5. You should be able to go to the public folder management console and remove the server from all the system folders’ replication tab.
  6. Now you can delete the database successfully

Exchange 2010 Retention Policy to Clear Deleted Items

Creating Exchange 2010 Retention Policy Tags and Retention Policies

Retention policies can be used by organizations to limit the amount of data stored in their mailboxes and at the same time keep the amount of unnecessary mail items to a minimum.

Scenario – An organization would like to implement a policy that performs the following:

  1. Clear deleted items folder of items that have past their retention deadline of 30 days
  2. Only the last 365 days work of mail items should be in the mailbox
  3. These policies should not apply to default folders such as Notes and Contacts

Depending on how they’re applied to mailbox items, retention tags are categorized as the following three types.

  • Default Policy Tags (DPTs), which apply to untagged items in the mailbox – untagged items being items that don’t have a retention tag applied directly or by inheritance from parent folder. You can create three types of DPTs: an archive DPT, a delete DPT and a DPT for voicemail messages
  • Retention Policy Tags (RPTs), which are retention tags with a delete action, created for default folders such as Inbox and Deleted Items. Not all default folders are supported. Notably, Calendar, Tasks and Contacts folders aren’t supported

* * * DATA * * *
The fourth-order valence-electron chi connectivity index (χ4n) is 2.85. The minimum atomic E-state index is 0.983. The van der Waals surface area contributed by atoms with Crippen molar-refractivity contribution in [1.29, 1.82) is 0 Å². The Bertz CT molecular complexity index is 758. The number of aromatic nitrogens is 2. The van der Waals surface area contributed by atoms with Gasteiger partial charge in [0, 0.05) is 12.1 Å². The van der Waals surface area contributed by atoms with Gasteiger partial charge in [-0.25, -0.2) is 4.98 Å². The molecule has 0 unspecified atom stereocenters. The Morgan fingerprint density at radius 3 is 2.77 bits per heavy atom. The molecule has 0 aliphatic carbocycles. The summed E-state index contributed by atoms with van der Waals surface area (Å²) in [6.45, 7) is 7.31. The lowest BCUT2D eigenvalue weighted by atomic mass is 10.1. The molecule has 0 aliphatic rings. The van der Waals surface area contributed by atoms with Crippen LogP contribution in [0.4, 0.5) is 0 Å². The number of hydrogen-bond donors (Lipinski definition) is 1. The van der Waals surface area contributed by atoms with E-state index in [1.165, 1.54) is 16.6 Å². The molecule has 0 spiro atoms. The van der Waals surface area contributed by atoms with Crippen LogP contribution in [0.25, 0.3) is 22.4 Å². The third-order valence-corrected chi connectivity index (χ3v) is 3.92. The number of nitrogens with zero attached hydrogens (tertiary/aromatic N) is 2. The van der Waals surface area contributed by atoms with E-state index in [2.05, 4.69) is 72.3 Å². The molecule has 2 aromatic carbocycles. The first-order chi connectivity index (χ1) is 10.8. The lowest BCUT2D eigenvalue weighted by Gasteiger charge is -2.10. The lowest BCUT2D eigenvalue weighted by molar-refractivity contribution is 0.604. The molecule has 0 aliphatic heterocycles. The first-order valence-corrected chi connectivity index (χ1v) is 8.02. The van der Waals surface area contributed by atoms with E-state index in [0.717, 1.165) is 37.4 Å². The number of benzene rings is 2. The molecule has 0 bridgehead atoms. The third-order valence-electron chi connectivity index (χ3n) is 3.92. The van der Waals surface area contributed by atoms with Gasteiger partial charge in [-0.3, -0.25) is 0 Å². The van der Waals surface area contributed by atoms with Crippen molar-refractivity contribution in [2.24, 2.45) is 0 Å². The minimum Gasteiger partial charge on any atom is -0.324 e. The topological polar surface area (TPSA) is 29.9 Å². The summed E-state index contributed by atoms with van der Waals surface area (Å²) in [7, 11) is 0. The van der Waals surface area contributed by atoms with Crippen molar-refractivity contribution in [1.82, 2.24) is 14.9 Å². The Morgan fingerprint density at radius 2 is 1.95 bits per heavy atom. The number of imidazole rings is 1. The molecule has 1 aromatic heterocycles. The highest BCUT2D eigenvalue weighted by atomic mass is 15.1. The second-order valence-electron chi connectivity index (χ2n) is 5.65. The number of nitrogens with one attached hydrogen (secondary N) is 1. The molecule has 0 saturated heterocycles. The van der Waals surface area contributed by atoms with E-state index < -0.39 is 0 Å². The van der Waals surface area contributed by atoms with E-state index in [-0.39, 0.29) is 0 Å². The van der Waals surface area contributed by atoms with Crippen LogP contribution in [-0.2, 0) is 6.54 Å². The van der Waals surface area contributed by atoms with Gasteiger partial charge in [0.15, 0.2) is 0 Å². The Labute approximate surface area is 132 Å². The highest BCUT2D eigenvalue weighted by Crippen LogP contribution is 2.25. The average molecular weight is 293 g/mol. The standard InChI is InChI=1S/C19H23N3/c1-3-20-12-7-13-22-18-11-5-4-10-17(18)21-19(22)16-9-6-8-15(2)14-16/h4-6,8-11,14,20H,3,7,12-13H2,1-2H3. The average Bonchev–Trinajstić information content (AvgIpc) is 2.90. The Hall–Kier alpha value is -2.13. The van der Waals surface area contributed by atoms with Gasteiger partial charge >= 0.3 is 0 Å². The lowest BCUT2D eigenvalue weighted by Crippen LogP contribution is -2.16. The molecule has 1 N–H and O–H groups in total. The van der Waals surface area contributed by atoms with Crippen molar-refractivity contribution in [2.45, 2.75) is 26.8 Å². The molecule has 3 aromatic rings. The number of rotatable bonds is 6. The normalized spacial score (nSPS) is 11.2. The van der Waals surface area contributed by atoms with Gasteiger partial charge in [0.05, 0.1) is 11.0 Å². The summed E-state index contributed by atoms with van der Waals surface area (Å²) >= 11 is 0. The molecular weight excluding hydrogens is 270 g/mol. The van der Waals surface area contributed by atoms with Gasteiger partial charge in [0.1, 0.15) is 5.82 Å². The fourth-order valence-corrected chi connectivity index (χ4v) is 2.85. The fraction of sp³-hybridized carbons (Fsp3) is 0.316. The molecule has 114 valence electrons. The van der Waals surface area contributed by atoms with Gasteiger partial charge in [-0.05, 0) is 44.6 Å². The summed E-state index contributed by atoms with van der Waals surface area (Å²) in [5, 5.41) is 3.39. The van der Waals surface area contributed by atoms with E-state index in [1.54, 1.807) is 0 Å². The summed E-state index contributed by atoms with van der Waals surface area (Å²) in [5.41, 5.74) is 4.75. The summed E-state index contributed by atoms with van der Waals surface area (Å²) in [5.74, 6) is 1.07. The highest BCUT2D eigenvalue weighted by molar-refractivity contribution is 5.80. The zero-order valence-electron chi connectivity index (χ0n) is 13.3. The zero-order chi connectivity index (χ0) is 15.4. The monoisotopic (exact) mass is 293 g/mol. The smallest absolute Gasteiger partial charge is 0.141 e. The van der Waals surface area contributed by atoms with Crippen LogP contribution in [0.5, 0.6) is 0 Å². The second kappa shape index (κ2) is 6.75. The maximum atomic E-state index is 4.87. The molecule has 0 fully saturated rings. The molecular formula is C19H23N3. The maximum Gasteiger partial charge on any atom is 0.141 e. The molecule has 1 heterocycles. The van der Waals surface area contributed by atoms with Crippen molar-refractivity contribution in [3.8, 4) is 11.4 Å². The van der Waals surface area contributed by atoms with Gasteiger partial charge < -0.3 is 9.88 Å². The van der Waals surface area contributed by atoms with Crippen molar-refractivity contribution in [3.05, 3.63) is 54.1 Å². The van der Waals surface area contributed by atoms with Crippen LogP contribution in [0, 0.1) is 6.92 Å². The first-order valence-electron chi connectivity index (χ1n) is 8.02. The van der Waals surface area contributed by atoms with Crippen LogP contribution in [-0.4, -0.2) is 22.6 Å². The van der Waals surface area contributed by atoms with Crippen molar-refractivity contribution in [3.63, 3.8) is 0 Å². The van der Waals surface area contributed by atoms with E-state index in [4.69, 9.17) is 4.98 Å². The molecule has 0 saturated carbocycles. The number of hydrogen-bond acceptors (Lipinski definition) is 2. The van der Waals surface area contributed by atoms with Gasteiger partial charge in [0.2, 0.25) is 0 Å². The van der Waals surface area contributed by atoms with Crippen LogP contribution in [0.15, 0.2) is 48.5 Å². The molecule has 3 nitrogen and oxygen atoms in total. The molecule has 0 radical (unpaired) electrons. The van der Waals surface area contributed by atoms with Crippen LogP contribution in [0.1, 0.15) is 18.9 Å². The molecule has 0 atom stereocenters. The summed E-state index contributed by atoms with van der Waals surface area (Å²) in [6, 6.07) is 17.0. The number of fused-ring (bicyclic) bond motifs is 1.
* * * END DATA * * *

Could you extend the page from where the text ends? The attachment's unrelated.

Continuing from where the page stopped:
• Personal Tags, which are retention tags that users can apply to items and folders in Outlook 2010 and Outlook Web App. Personal tags can either be delete tags or archive tags. They’re surfaced in Outlook 2010 and OWA as Retention policies and Archive policies

Create Retention Policy Tags

First step is to create the various tags for each of the tasks that need to be done. The first tag we are creating is for the Deleted items.

“Clear Deleted Items” Policy Tag

  1. In the console tree, expand the forest you want, and then navigate to Organization Configuration > Mailbox
  2. In the action pane, click New Retention Policy Tag
  3. the New Retention Policy Tag page, complete the following fields
    1. Tag Name Use this box to type a name for the retention tag. This is the name of the retention tag object in Active Directory. This name can contain up to 64 characters.
    2. Tag Type Use this list to select the type of retention tag that you want to create. To create a RPT for a default folder (for example, Inbox), select the default folder name. To create a DPT, select All other folders in the mailbox. To create a personal tag, select Personal Folder.
    3. Age limit for retention (days) Click this button to specify that items have a retention period. In the corresponding text box, type the number of days in the retention period. (The range of values is from 1 through 24,855 days.)
    4. Action to take when the age limit is reached After clicking Age limit for retention (days), you can use this list to specify what should happen to an item when it’s past the age limit for retention. The choices include: